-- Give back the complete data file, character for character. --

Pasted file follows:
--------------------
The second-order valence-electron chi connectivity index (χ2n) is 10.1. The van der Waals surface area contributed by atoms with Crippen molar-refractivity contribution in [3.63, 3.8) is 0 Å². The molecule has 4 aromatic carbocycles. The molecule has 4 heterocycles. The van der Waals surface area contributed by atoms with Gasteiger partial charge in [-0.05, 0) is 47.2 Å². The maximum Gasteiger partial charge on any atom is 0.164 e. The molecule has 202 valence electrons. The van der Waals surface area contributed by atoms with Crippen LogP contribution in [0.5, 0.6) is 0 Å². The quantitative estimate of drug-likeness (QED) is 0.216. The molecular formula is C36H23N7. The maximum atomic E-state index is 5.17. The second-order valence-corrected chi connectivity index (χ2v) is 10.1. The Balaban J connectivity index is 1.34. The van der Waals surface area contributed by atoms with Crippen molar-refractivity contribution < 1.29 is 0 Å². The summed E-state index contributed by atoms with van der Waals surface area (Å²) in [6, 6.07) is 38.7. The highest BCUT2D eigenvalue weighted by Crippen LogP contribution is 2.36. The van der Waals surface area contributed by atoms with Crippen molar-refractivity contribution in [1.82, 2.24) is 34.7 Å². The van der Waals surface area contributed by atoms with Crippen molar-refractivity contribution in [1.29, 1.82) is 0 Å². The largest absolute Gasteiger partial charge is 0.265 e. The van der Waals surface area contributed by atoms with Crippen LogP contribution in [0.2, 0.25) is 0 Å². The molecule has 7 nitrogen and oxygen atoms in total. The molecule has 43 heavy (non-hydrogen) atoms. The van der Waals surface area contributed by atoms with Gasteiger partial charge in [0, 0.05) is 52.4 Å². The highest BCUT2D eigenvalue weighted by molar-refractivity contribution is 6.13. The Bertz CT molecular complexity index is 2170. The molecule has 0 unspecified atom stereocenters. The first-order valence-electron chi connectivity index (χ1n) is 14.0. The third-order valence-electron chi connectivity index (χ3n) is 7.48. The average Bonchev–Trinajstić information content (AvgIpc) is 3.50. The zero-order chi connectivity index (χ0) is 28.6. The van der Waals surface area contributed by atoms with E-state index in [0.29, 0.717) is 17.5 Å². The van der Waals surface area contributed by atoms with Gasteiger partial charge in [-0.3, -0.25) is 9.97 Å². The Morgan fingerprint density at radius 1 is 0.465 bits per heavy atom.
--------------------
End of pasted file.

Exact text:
The second-order valence-electron chi connectivity index (χ2n) is 10.1. The van der Waals surface area contributed by atoms with Crippen molar-refractivity contribution in [3.63, 3.8) is 0 Å². The molecule has 4 aromatic carbocycles. The molecule has 4 heterocycles. The van der Waals surface area contributed by atoms with Gasteiger partial charge in [-0.05, 0) is 47.2 Å². The maximum Gasteiger partial charge on any atom is 0.164 e. The molecule has 202 valence electrons. The van der Waals surface area contributed by atoms with Crippen LogP contribution in [0.5, 0.6) is 0 Å². The quantitative estimate of drug-likeness (QED) is 0.216. The molecular formula is C36H23N7. The maximum atomic E-state index is 5.17. The second-order valence-corrected chi connectivity index (χ2v) is 10.1. The Balaban J connectivity index is 1.34. The van der Waals surface area contributed by atoms with Crippen molar-refractivity contribution < 1.29 is 0 Å². The summed E-state index contributed by atoms with van der Waals surface area (Å²) in [6, 6.07) is 38.7. The highest BCUT2D eigenvalue weighted by Crippen LogP contribution is 2.36. The van der Waals surface area contributed by atoms with Crippen molar-refractivity contribution in [1.82, 2.24) is 34.7 Å². The van der Waals surface area contributed by atoms with Crippen molar-refractivity contribution in [1.29, 1.82) is 0 Å². The largest absolute Gasteiger partial charge is 0.265 e. The van der Waals surface area contributed by atoms with Crippen LogP contribution in [0.2, 0.25) is 0 Å². The molecule has 7 nitrogen and oxygen atoms in total. The molecule has 43 heavy (non-hydrogen) atoms. The van der Waals surface area contributed by atoms with Gasteiger partial charge in [0, 0.05) is 52.4 Å². The highest BCUT2D eigenvalue weighted by molar-refractivity contribution is 6.13. The Bertz CT molecular complexity index is 2170. The molecule has 0 unspecified atom stereocenters. The first-order valence-electron chi connectivity index (χ1n) is 14.0. The third-order valence-electron chi connectivity index (χ3n) is 7.48. The average Bonchev–Trinajstić information content (AvgIpc) is 3.50. The zero-order chi connectivity index (χ0) is 28.6. The van der Waals surface area contributed by atoms with E-state index in [0.29, 0.717) is 17.5 Å². The van der Waals surface area contributed by atoms with Gasteiger partial charge in [-0.3, -0.25) is 9.97 Å². The Morgan fingerprint density at radius 1 is 0.465 bits per heavy atom.